• Don’t forget to take malaria tablets as all of Tanzania poses a risk of malaria.
    • Whilst the Yellow Fever vaccination is not usually recommended for travellers to Tanzania, it may be recommended for parts of Kenya. Additionally , travellers may need to present proof of the vaccinations on entry, depending upon their flight route and countries travelled. Ensure you get up to date advice.

    Fleet Street Travel Clinic

    By Anna Chapman |  Travel Nurse | May 2018

    Shingles Vaccine Back in Stock

    19.05.2018 Category: Clinic News Author: Dr Richard Dawood

    Shingles Vaccine Now Available at Fleet Street Clinic

    We are pleased to tell you that the Shingles Vaccine (Zostavax) is now in stock at Fleet Street Clinic.

    This vaccine is given as a single dose and costs £170 plus a £20 appointment fee.

    To Book

    For further details and appointments call us today on 0207 353 5678, email us at or book an appointment online here.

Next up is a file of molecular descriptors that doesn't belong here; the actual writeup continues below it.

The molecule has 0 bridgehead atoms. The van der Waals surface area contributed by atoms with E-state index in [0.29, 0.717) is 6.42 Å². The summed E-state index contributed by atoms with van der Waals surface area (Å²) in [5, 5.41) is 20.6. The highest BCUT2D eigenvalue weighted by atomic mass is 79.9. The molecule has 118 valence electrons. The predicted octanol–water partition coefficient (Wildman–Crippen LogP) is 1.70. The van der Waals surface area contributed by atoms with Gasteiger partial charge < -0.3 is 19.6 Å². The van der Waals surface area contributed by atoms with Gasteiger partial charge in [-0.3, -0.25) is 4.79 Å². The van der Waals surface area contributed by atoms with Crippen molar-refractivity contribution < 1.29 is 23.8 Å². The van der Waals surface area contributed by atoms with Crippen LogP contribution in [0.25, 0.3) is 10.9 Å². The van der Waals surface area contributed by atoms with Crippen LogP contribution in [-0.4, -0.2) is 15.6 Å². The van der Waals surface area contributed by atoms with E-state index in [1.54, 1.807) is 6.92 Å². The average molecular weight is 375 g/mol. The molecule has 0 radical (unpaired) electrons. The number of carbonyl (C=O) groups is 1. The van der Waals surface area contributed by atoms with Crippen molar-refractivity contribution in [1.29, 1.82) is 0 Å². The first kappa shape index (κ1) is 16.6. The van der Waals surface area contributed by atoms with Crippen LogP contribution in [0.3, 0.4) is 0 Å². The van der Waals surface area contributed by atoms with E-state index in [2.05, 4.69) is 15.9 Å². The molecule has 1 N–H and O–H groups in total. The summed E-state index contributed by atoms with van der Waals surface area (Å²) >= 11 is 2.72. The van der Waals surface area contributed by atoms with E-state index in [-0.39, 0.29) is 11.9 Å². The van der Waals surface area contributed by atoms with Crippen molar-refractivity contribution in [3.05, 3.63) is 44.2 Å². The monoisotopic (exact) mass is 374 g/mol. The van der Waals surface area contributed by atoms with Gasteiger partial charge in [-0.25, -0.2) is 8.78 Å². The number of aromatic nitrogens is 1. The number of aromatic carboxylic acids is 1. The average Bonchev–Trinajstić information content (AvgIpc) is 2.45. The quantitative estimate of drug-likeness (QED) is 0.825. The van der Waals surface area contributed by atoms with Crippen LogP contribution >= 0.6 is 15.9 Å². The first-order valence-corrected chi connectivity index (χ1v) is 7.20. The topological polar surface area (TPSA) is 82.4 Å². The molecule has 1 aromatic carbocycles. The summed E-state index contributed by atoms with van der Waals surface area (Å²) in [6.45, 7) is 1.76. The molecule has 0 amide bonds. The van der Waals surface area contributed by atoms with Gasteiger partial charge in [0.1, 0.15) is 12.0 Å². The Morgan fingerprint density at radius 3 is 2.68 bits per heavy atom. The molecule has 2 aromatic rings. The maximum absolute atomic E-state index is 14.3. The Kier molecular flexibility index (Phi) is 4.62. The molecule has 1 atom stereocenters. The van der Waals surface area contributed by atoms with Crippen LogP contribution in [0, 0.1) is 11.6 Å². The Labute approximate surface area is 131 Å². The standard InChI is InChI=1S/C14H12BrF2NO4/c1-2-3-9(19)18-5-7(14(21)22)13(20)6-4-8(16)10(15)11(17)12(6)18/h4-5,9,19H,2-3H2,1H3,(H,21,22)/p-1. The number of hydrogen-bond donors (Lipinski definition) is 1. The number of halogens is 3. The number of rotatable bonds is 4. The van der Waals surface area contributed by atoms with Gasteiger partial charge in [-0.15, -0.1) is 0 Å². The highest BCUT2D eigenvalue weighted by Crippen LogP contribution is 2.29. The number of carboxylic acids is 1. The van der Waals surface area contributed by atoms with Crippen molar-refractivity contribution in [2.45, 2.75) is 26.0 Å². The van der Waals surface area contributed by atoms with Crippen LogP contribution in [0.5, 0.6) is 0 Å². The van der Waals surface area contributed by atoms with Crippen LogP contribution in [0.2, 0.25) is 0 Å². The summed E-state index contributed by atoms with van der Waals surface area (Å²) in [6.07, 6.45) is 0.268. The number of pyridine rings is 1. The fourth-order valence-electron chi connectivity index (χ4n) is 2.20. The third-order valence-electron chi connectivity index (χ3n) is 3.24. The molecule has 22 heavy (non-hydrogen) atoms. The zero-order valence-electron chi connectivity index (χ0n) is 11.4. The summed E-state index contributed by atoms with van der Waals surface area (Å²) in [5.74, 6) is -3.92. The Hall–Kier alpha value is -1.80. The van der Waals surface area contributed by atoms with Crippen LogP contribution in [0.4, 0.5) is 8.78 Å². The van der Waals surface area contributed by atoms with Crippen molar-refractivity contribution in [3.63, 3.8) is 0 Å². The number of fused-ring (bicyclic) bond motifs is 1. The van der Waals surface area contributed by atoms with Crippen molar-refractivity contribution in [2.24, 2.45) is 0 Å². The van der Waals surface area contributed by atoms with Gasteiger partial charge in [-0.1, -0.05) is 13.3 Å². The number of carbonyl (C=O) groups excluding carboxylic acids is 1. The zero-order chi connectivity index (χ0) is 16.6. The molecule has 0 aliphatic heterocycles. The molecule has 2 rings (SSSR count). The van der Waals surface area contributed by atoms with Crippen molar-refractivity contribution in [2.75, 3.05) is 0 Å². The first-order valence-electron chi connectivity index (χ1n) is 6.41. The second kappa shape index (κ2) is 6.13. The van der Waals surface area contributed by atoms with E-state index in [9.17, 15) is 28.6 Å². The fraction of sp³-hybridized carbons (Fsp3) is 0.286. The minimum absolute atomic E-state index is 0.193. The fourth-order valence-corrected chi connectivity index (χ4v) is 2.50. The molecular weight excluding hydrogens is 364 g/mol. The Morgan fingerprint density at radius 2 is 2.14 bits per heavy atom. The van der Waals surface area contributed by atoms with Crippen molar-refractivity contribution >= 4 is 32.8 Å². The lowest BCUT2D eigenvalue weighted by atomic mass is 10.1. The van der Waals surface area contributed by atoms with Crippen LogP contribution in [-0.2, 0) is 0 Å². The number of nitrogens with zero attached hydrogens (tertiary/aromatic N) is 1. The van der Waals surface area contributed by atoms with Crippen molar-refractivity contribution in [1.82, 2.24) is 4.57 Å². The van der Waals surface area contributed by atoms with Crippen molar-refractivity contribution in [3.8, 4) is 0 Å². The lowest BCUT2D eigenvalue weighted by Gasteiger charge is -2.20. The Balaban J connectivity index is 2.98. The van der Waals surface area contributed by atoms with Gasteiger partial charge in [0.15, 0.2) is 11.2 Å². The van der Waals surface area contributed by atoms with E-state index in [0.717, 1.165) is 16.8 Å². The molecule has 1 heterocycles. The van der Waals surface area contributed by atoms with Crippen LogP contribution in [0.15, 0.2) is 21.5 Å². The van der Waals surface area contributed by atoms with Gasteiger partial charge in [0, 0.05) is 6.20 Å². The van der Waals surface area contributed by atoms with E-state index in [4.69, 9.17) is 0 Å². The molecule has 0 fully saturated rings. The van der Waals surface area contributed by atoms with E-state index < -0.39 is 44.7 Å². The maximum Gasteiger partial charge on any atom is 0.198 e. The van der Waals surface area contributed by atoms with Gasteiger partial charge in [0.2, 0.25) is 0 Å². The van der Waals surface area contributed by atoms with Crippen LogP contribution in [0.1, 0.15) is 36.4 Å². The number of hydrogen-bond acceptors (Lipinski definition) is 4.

Zostavax will eventually be superseded by a newer and more effective vaccine (Shingrix), but unfortunately, this is not likely to become available in the UK in the near future. Zostavax is therefore recommended for anyone needing protection in the interim until the new vaccine becomes available.

    Shingrix, the premium Shingles Vaccine now in Stock

    Read more

    World Encephalitis Day

    19.05.2018 Category: Health Clearance Author: Anna Chapman

    Around 8 in 10 people don’t know what encephalitis is and so World Encephalitis Day aims to raise awareness of this illness, which causes brain inflammation and affects 6,000 people a year in the UK and has a high mortality rate.

    Symptoms of Encephalitis

    Infectious encephalitis usually begins with a ‘flu-like illness’ or a headache. Typically more serious symptoms follow hours to days, or sometimes weeks later. The most serious finding is an alteration in the level of consciousness. This can range from mild confusion or drowsiness to loss of consciousness and coma. Other symptoms include a high temperature, seizures (fits), aversion to bright lights, inability to speak or control movement, sensory changes, neck stiffness or uncharacteristic behaviour.

    Autoimmune encephalitis often has a longer onset. Symptoms will vary depending on the type of encephalitis related antibody but may include: confusion, altered personality or behaviour, psychosis, movement disorders, seizures, hallucinations, memory loss, or sleep disturbances.